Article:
Basic Life Support: Automated External Defibrillation (AED). ARC and NZRC Guideline 2010


  • Australian Resuscitation Council, New Zealand Resuscitation Council

This guideline is applicable to adults and children.


The importance of defibrillation has been well established as part of overall resuscitation, in conjunction with effective CPR. An AED must only be used for a victim who is unresponsive and not breathing normally. CPR must be continued until the AED is turned on and pads attached. The rescuer should then follow the AED prompts.

The time to defibrillation is a key factor that influences survival. For every minute defibrillation is delayed, there is approximately 10% reduction in survival if the victim is in cardiac arrest due to VF.1

The development of Automated External Defibrillators (AEDs) has made defibrillation part of basic life support. AEDs can accurately identify the cardiac rhythm as ‘shockable’ or ‘non shockable’.

Use of AED

AED use should not be restricted to trained personnel. Allowing the use of AEDs by individuals without prior formal training can be beneficial and may be life saving. Since even brief training improves performance, (e.g. speed of use, correct pad placement) it is recommended that training in the use of AEDs (as a part of BLS) be provided.2[Class A; LOE II, III-1, III-2, IV, extrapolated evidence]

The use of AEDs by trained lay and professional responders is recommended to increase survival rates in victims with cardiac arrest.2 Implementation of AED programs in public settings should be based on evidence of effectiveness in similar settings. Because population (e.g. rates of witnessed arrest) and program (e.g. response time) characteristics affect survival, when implementing an AED program, community and program leaders should consider factors such as location, development of a team with a responsibility for monitoring and maintaining the devices, training and retraining programs for those who are likely to use the AED, coordination with the local Emergency Services, and identification of a group of paid or volunteer individuals who are committed to using the AED for victims of arrest.2[Class A; LOE I, II, III-1, III-2, III-3, IV]

Deployment of home AEDs for high-risk individuals who do not have an ICD (implantable cardioverter defibrillator), is safe and feasible and may be considered on an individual basis, but has not been shown to change overall survival rates.2[Class A; LOE 2, 3] Use of AEDs in public settings (airports, casinos, sports facilities, etc.) where witnessed cardiac arrest is likely to occur can be useful if an effective response plan is in place.2 An AED can and should be used on pregnant victims.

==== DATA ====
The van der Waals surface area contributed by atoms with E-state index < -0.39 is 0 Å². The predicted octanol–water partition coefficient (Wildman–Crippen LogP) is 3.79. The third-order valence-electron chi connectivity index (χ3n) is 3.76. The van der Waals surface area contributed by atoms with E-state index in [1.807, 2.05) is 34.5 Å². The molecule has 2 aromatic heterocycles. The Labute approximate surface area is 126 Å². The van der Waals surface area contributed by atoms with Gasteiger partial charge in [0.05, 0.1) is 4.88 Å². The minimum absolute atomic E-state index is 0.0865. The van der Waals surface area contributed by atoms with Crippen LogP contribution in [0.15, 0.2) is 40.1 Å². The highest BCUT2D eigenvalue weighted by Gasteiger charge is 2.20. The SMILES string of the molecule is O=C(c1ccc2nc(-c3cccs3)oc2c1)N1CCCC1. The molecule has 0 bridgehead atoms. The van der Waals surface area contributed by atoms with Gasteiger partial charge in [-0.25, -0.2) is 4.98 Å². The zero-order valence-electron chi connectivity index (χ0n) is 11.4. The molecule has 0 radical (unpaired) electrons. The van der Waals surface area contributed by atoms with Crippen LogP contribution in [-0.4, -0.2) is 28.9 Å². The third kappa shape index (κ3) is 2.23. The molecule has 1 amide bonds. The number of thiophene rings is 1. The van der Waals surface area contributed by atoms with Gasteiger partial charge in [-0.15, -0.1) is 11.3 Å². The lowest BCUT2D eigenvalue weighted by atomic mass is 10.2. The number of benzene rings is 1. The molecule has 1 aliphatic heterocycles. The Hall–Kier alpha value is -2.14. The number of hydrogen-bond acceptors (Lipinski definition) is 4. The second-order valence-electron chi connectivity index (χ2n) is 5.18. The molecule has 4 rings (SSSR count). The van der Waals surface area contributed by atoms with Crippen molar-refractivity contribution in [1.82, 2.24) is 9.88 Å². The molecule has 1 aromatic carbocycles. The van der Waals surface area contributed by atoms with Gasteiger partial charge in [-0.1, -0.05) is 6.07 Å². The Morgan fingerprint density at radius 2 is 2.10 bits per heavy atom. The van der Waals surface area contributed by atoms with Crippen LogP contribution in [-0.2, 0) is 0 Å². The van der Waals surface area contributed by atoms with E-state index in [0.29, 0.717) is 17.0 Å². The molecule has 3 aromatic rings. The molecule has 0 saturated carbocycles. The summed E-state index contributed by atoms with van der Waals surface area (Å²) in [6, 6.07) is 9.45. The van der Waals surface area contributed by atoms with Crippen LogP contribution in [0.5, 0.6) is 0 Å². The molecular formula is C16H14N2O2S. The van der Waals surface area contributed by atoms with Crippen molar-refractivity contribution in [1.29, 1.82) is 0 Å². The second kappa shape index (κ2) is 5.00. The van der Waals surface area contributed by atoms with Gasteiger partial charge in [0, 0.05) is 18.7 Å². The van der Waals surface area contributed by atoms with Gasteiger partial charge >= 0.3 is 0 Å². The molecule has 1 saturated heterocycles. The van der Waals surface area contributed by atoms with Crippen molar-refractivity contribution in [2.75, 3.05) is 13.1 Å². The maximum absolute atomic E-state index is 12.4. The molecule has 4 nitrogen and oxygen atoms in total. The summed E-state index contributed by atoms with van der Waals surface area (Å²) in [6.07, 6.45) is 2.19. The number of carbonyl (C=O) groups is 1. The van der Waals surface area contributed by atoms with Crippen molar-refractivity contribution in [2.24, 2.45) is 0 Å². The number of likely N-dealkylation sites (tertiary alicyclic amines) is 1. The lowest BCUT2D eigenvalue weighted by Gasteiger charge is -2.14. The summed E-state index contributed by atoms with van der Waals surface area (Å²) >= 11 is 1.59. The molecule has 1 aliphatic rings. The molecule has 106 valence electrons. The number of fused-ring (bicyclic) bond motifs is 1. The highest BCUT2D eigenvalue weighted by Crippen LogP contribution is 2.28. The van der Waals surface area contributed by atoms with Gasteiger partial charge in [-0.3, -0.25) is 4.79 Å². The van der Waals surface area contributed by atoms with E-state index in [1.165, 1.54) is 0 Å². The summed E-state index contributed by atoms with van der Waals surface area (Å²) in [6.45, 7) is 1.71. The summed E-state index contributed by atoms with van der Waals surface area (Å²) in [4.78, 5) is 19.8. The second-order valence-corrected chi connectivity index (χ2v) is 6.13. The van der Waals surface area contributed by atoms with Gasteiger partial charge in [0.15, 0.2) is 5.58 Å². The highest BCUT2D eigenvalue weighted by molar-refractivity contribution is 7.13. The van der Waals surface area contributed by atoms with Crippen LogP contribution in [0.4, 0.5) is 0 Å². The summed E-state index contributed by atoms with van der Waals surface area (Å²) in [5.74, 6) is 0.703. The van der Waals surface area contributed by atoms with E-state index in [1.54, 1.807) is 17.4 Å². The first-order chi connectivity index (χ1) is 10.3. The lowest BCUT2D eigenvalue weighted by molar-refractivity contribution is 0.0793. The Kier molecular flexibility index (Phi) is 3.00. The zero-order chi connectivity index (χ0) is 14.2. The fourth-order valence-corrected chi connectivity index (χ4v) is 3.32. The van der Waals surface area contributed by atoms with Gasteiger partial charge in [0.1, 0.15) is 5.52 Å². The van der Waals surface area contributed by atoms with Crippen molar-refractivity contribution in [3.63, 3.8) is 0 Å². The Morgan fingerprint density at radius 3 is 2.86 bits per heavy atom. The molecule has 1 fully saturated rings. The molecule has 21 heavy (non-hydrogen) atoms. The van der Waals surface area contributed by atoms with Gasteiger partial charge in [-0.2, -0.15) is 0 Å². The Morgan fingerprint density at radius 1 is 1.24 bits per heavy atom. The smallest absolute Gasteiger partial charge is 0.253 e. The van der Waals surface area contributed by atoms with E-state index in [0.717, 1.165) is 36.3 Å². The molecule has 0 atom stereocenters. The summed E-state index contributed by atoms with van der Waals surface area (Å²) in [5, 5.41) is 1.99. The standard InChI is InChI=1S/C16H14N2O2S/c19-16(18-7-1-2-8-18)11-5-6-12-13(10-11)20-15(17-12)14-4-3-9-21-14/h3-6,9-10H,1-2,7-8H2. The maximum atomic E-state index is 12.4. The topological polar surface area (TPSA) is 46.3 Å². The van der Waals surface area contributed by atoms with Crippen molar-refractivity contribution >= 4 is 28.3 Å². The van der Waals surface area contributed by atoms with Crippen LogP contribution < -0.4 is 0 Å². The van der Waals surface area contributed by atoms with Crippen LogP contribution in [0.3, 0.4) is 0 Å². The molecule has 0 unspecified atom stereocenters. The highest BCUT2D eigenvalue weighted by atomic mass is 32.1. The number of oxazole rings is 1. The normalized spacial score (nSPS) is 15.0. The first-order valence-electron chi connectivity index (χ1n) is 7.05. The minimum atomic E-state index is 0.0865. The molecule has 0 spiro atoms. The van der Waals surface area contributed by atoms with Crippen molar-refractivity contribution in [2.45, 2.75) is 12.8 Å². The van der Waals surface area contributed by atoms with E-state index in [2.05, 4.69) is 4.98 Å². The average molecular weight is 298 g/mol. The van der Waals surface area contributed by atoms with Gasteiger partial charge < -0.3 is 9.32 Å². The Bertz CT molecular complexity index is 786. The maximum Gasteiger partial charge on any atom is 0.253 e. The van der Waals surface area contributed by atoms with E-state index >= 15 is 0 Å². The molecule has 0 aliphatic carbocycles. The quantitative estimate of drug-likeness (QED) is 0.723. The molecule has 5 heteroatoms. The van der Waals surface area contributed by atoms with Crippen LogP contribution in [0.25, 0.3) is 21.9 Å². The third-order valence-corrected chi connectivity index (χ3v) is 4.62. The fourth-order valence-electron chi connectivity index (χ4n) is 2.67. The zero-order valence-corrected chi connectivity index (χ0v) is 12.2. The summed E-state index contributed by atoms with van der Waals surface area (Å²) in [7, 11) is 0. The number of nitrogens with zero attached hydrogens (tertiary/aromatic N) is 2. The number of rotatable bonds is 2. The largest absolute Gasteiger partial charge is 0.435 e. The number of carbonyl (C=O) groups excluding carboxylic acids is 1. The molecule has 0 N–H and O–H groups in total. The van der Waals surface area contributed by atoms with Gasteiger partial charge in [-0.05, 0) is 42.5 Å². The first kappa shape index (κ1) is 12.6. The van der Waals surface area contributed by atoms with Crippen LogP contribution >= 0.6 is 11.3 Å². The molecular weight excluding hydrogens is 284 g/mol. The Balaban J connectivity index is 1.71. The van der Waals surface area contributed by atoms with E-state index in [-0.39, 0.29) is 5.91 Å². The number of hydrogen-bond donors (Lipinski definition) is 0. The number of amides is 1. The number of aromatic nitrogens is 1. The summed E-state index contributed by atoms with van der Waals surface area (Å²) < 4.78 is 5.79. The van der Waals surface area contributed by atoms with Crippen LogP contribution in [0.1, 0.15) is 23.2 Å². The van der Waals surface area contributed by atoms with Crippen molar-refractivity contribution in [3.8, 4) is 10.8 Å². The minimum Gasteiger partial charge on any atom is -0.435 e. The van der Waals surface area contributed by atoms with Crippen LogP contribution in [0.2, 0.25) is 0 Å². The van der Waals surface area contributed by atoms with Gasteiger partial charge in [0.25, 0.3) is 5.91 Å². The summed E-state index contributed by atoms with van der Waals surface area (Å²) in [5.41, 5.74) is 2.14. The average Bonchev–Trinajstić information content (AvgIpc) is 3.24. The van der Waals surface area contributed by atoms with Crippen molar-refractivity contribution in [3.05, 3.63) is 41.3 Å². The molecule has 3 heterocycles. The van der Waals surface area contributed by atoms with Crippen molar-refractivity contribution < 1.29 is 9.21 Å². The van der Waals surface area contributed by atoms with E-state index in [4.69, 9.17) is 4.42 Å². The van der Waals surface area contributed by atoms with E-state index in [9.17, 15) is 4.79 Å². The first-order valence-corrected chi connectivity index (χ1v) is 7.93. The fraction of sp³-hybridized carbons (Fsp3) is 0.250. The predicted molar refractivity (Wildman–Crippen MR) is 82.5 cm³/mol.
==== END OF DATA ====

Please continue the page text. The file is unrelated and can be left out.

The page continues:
Use of an AED is reasonable to facilitate early defibrillation in hospitals.2 Studies to date have shown that AEDs are effective in decreasing the time to first defibrillation during in-hospital cardiac arrest.2

PAD placement – adults

Place pads on the exposed chest in an anterior-lateral position. Acceptable alternative positions are the anterior-posterior and apex-posterior. In large-breasted individuals it is reasonable to place the left electrode pad lateral to or underneath the left breast, avoiding breast tissue. All pads have a diagram on the outer covering demonstrating the area suitable for pad placement.1[Class A; LOE extrapolated evidence] Pad to skin contact is important for successful defibrillation. There may be a need to remove moisture or excessive chest hair prior to the application of pads but emphasis must be on minimising delays in shock delivery.1[Class A; LOE expert consensus opinion]

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Avoid placing pads over implantable devices. If there is an implantable medical device the defibrillator pad should be placed at least 8cm from the device.1 Do not place AED electrode pads directly on top of a medication patch because the patch may block delivery of energy from the electrode pad to the heart and may cause small burns to the skin. Remove medication patches and wipe the area before attaching the electrode pad.1

PAD placement – children

Standard adult AEDs and pads are suitable for use in children older than 8 years. Ideally, for children between 1 and 8 years, paediatric pads and an AED with a paediatric capability should be used. These pads also are placed in the same way as for an adult and the pads come with a diagram of where they should be placed.3


(Reproduced Courtesy of European Resuscitation Council)

If the AED does not have a paediatric mode or paediatric pads then the standard adult AED and pads can be used.2 Ensure the pads do not touch each other on the child's chest.3 This may require the one pad to be placed on the centre of the chest and the other one on the posterior lateral chest.

Defibrillation safety

Rescuers should follow the prompts. Care should be taken not to touch the victim during shock delivery. There are no reports of harm to rescuers from attempting defibrillation in wet environments.2[Class A; LOE extrapolated evidence] In the presence of oxygen, there are no case reports of fires caused by sparking when shocks were delivered using adhesive pads.2[Class A; LOE extrapolated evidence]